Court rules Oakland did not misspend Measure Y funds

On Friday, a state appeals court panel in San Francisco ruled that Oakland did not misspend millions of dollars generated from a 2004 police staffing parcel tax.

Passed by voters in 2004, Measure Y imposed a $90-a-year parcel tax to pay for problem solving officers, or PSOs, and violence-prevention programs.

In 2008, Oakland attorney and resident Marleen Sacks charged that the city had violated the requirements of the measure by failing to maintain a level of 802 officers. Sacks demanded that the city repay $15 million in funds that she said were misspent. Alameda Superior Court Judge Frank Roesch ruled that neither Sacks nor other Oakland taxpayers were owed refunds by the city.

Later in 2009, in response to a second suit filed by Sacks, Roesch ruled that the city had illegally used the funds in 2008 to hire new patrol officers, and that the city and would have to repay about $10 million into the Measure Y fund for expenses used to train officers who were not placed into Measure Y-funded positions.

Friday’s appellate court decision reversed that part of Roesch’s ruling. In the 3-0 ruling, Justice Robert Dondero stated, “We conclude that the city did not make an impermissible use of Measure Y funds by indirectly hiring and training new officers to replace veteran officers who were assigned to the neighborhood beat positions added by the ordinance.”

In a press release sent out today, Oakland City Attorney John Russo said the city complied with Measure Y requirements by using the funds to hire new officers for the patrol division, which allowed senior officers to be transferred to community policing positions.

Russo’s press release said the court’s decision saves Oakland from having to cut $10 milion from its general fund. “This is a huge decision for a city in Oakland’s financial condition,” he said.

In November, voters passed Measure BB, which allows the city to keep collecting the $90-a-year parcel tax and eliminates the minimum police staffing requirement. But this amendment also means that the Oakland Police Department will have to pull 57 officers and six sergeants from other units and assign them to community policing positions.

Oakland laid off 80 officers in July to help balance its budget, but as a result of retirements and officers leaving for other cities, its force is expected to decrease significantly in the next year.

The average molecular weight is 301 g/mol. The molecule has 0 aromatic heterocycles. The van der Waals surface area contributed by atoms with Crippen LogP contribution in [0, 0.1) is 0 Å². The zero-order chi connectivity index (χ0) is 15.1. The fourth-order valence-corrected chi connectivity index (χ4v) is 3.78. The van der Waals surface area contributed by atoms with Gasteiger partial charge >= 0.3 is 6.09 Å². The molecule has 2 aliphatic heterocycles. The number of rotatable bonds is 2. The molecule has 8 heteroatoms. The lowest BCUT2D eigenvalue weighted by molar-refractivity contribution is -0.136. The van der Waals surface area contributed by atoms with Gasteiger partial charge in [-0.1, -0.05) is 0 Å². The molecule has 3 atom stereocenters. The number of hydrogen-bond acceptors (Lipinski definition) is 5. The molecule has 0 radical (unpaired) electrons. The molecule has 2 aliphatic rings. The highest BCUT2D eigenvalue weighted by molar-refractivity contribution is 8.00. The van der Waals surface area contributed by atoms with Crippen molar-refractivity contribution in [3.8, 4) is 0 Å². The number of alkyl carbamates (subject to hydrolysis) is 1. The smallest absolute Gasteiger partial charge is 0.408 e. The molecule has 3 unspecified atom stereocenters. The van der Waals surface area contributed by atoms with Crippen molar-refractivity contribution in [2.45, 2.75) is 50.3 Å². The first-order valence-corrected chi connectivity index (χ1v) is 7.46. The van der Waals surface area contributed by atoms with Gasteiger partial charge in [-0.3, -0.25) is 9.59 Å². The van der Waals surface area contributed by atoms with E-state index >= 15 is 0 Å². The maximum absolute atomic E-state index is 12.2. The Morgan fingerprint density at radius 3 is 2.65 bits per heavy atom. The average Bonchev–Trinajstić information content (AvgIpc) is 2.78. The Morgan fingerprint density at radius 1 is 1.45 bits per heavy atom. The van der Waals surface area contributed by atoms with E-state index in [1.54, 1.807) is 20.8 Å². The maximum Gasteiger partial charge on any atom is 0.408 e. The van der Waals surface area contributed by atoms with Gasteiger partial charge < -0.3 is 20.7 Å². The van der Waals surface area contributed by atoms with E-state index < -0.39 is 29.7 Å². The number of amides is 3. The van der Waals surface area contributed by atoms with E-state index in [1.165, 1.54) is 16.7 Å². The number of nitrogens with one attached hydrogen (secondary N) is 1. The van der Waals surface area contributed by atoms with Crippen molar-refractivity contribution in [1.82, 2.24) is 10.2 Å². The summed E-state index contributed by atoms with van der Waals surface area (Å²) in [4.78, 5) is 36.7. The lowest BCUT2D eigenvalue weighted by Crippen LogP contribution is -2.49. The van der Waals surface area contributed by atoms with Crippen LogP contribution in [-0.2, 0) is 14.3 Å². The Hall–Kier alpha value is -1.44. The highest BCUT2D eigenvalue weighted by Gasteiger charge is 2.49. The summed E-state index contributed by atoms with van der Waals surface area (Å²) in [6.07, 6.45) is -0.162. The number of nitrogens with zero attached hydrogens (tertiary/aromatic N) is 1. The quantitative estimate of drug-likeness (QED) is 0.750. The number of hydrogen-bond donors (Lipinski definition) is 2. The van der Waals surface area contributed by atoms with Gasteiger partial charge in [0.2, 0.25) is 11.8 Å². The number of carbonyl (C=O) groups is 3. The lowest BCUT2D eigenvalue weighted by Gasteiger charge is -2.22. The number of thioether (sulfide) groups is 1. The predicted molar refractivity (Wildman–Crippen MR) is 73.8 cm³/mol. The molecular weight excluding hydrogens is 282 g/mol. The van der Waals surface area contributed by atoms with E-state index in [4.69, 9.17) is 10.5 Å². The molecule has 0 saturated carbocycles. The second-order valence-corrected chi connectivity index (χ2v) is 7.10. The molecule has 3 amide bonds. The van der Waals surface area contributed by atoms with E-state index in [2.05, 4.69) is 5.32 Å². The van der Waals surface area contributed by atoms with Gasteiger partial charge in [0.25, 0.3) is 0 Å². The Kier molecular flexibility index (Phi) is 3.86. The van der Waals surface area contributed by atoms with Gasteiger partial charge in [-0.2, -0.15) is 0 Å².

Correction: Marleen Sacks’ first lawsuit was filed in 2008.

2 Comments

  1. Nicole:

    My first lawsuit was filed in 2008, not 2009. It alleged that the City had illegally spent approximately $15 million in Measure Y funds for recruiting and hiring of officers who were not placed in Measure Y positions. The judge sided with me, ruling that using Measure Y funds in this manner was illegal, and ordered that the general fund refund the Measure Y fund the amount of illegally spent funds. The City appealed this ruling, and that’s what this court of appeal decision related to. No ruling has been made on my second lawsuit. A hearing is scheduled for March, 2011.

  2. The verdict is a TKO for city officials but it is not a victory for voters
    who were persuaded by the officials in mailings and speechifying to originally vote for Measure Y based on the officials’ assurance it would guarantee cop staffing at about 830.

    We stupid non attorney voters didn’t read the small print in the ballot
    proposition that the court has now ruled means, that the literal wording of Measure Y controls. The wording only promised
    to “appropriate” funds for more cops, not actually hire more cops.

    even a former city council member who helped draft Measure Y said that it was always the intent that appropriate = hire.

    The appellate court’s words “We neither intend to denigrate petitioner’s motives nor suggest that her commendable efforts failed to have any impact. We realize that petitioner’s action may have induced and compelled the City to comply with Measure Y – or at least do so with greater haste, and with audit procedures that facilitate more transparency – and for that reason the residents of the City have cause to be appreciative of her litigation.”

    Lesson learned: Ballot propositions sponsored by elected officials are no more
    to be trusted than propositions by any other special interest group.

    -len raphael, temescal

    Call it a victory for the city, but it will only raised the level of mistrust of
    residents for their own officials.

    -len raphael, temescal

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